The New Battle for South Yemen

 August 15, 2023

Anthony Chimente & Ali Mahmood

Pro SCT/South Yemen Independence in Wadi Hadramout on 7/7/2023 - Amjed Yaslem Sabieh

The Kingdom of Saudi Arabia is attempting to establish alternative political bodies in South Yemen to disrupt and challenge the authority of the Southern Transitional Council (STC). On May 20, a delegation from Hadramout led by Governor Mabkhout bin Madi arrived in Riyadh upon an invitation from the Saudi government for consultations that varied between political, security, social, and economic aspects concerning the future of the governorate.

Hadhrami political, security, and tribal leaders attended the weeks-long meeting that produced a legal and political document and a new political entity: The Hadramout Representative Council (Hadramout National Council) (HNC). According to the group, its purpose "aims to serve as a political platform to express the aspirations and represent the interests of the Hadhrami community in Yemen." Therefore, the main driving force behind the movement is to ensure a Hadhrami voice in political discussions and negotiations involving the future of Yemen. However, the delegation arrived in Riyadh two days following STC President Aidarous Al-Zubaidi's talks with Saudi officials. The HNC is intended to act as a political counterweight to the STC and desires to maintain Yemeni unity with the Presidential Leadership Council (PLC) with the backing of Saudi Arabia.

The ongoing Southern political dynamics are pivotal, especially in light of the recent Hadhrami discussions and the emergence of a new political entity. Significantly, the Hadramout delegation's visit and President AL-Zubaidi's presence occurred shortly after the southern consultative gatherings from May 4-8 in Aden. These meetings brought together the nine AL-Hirak leaders and key tribal figures. One significant development was the appointment of the prominent ex-Hadhrami governor, Major General Faraj Al-Bahsani, as an STC Vice President. Together with Maj-Gen Ahmed Saeed bin Bereik, another former governor of Hadramout and Vice President appointee, they were foundational in the creation of the Hadhrami Elite Forces, backed by the Emiratis. AL-Zubaidi also enlisted Abd al-Rahman Abu Zaraa al-Mahrami, the commander of the Southern Giants Brigade, as a vice president.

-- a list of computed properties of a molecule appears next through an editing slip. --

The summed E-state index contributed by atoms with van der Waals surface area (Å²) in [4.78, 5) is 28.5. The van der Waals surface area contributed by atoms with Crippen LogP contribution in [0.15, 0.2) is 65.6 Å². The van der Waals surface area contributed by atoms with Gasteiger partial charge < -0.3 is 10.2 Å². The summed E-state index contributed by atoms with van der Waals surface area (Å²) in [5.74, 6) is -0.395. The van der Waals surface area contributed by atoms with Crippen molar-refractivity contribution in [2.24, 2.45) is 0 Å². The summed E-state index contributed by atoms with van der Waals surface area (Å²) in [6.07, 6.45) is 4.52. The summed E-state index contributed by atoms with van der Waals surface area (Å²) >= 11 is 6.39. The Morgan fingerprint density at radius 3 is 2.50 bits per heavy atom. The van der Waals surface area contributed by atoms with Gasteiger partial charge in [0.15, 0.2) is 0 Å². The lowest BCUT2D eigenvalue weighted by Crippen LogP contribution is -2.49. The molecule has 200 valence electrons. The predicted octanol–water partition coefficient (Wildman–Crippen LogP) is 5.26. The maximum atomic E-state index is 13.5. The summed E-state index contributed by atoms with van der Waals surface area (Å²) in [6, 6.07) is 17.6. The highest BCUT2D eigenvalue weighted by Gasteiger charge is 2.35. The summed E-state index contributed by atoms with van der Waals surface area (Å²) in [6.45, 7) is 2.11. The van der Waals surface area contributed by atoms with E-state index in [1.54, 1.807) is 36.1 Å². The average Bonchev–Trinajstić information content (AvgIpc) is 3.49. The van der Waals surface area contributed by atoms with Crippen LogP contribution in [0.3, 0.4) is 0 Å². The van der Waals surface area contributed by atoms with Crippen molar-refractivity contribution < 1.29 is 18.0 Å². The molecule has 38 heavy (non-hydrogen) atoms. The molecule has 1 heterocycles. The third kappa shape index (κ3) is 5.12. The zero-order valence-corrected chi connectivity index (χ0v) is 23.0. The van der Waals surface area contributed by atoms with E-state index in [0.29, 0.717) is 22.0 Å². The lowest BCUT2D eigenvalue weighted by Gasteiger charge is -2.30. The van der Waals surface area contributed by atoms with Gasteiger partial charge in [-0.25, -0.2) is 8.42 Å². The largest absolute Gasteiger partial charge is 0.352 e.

These discussions notably bridged the divides stemming from the 2019 Riyadh Agreement. They subsequently ushered in an intention to create an autonomous democratic South Yemen, and led to the STC's restructuring. This solidified the STC's military and political dominion over most of South Yemen, except for Wadi Hadramout and the disputed Al-Mahara region.

Speaking about the HNC's creation and the vision of southern unity, Major General AL-Bahsani expressed concerns, pointing out that such a body might lead to "divergent projects, visions, and a sense of exclusion, further fragmenting us, which is not what we need." The emerging council may find it challenging to secure widespread support, mainly since it consists of remnants from Al-Islah and The General People's Congress (GPC), whom many Southerners perceive as northern interlopers. Nonetheless, a former STC official highlighted the council's limited tribal backing, including some from the AL-Kathiri tribe. It is worth noting, however, that several Al-Kathiri tribal leaders lean pro-STC, with Ali Abdullah Al-Kathiri serving as the official STC spokesperson.                                         

The Reality on the Ground

The HNC is a potential source of influence based on long-standing Hadhrami aspirations for political autonomy. At the same time, the membership is inconsequential based on a lack of military support and given the absence of political power wielded by Al-Islah and the GPC, whom southern Yemenis view as northern occupiers; nor does the council appear to share the same popular support as the STC. This was evident on July 7, Southern Independence Day, where crowds waved the flag of the STC. Residents of Hadramout say that the newly established Saudi-backed council in the oil-rich province merely represents Saudi interests and accommodates individuals who are widely considered as Saudi citizens, including prominent businessmen like Abdullah Buqshan, who hails from Hadramout. "The newly established council does not represent the will of the people in Hadramout, rather it represents the Saudi interests, and we consider it as a Saudi arm to undermine the aspirations of the People of South Yemen in restoring their independent state before 1990" stated Mohammed Saeed, a citizen from the city of AL-Mukalla. "Socially and historically, Hadramout is a part of the South, and we will, as Hadhramis, continue our struggle alongside our brothers in the other Southern governorates until fulfilling our non-negotiable aspirations," he continued. Another resident, Amjed Yaslam, who lives in the Tarim district, speculated that the "vast majority of Hadhrami's do not acknowledge the legitimacy of the council established under Saudi support." The situation on the ground shows that the STC is a formidable force.